Prevalence Estimate of Blood Doping in Elite Track and Field Athletes During Two Major International Events / Raphael Faiss, Jonas Saugy, Alix Zollinger, Neil Robinson, Frédéric Schütz, Martial Saugy, Pierre-Yves Garnier. - (Frontiers in Physiology (2020) 25 February; p. 1-11).
- doi: 10.3389/fphys.2020.00160
In elite sport, the Athlete Biological Passport (ABP) was invented to tackle cheaters by monitoring closely changes in biological parameters, flagging atypical variations. The hematological module of the ABP was indeed adopted in 2011 by World Athletics (WA). This study estimates the prevalence of blood doping based on hematological parameters in a large cohort of track and field athletes measured at two international major events (2011 and 2013 WA World Championships) with a hypothesized decrease in prevalence due to the ABP introduction. A total of 3683 blood samples were collected and analyzed from all participating athletes originating from 209 countries. The estimate of doping prevalence was obtained by using a Bayesian network with seven variables, as well as “blood doping” as a variable mimicking doping with lowdoses of recombinant human erythropoietin (rhEPO), to generate reference cumulative distribution functions (CDFs) for the Abnormal Blood Profile Score (ABPS) from the ABP. Our results from robust hematological parameters indicate an estimation of an overall blood doping prevalence of 18% in 2011 and 15% in 2013 (non-significant difference) in average in endurance athletes [95% Confidence Interval (CI) 14–22 and 12–19% for 2011 and 2013, respectively]. A higher prevalence was observed in female athletes (22%, CI 16–28%) than in male athletes (15%, CI 9–20%) in 2011.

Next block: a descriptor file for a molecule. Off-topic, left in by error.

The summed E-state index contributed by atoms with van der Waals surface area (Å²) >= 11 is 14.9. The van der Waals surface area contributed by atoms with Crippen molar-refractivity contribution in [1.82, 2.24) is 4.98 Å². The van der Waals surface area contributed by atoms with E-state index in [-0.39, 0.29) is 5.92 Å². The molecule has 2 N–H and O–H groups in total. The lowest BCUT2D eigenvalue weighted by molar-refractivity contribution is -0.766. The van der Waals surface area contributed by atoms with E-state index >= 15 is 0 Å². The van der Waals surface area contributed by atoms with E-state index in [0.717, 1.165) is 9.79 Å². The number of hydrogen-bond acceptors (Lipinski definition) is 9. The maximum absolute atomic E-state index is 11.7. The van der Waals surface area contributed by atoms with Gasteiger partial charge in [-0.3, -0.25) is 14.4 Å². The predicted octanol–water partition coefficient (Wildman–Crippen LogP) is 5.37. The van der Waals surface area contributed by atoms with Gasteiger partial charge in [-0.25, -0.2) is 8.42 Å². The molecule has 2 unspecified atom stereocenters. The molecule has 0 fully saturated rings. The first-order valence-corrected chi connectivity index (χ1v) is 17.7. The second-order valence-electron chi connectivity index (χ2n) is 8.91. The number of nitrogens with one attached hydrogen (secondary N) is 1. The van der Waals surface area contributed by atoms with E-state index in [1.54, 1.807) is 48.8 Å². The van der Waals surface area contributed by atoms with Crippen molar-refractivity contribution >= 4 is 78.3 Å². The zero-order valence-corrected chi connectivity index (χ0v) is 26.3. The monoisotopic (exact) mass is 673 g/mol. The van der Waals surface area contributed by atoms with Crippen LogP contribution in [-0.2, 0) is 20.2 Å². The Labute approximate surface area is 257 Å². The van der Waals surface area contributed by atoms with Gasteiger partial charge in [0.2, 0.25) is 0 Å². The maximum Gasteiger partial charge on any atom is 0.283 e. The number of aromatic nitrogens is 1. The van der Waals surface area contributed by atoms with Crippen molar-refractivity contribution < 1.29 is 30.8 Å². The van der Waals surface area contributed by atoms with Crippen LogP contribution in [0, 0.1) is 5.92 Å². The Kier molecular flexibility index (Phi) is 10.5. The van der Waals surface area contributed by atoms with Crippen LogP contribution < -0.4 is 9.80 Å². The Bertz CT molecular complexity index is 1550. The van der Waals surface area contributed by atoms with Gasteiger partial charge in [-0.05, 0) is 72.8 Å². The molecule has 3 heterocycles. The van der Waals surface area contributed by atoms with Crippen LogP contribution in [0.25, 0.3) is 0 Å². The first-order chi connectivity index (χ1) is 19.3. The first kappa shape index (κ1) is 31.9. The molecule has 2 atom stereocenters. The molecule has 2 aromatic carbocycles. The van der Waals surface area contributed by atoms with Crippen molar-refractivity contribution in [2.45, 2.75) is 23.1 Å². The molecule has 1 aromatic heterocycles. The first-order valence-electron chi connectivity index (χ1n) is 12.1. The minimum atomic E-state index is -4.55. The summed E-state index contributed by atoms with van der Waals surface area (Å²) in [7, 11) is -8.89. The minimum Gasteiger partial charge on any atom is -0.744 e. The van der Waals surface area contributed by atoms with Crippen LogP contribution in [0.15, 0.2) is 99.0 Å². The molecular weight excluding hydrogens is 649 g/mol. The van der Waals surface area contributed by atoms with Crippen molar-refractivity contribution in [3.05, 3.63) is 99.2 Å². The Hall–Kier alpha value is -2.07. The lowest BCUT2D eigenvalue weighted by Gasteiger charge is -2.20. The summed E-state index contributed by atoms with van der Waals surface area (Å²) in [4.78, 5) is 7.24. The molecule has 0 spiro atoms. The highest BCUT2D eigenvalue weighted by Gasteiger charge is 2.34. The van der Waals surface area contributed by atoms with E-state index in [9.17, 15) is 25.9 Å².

In conclusion, this study presents the first comparison of blood doping prevalence in elite athletes based on biological measurements from major international events that may help scientists and experts to use the ABP in a more efficient and deterrent way.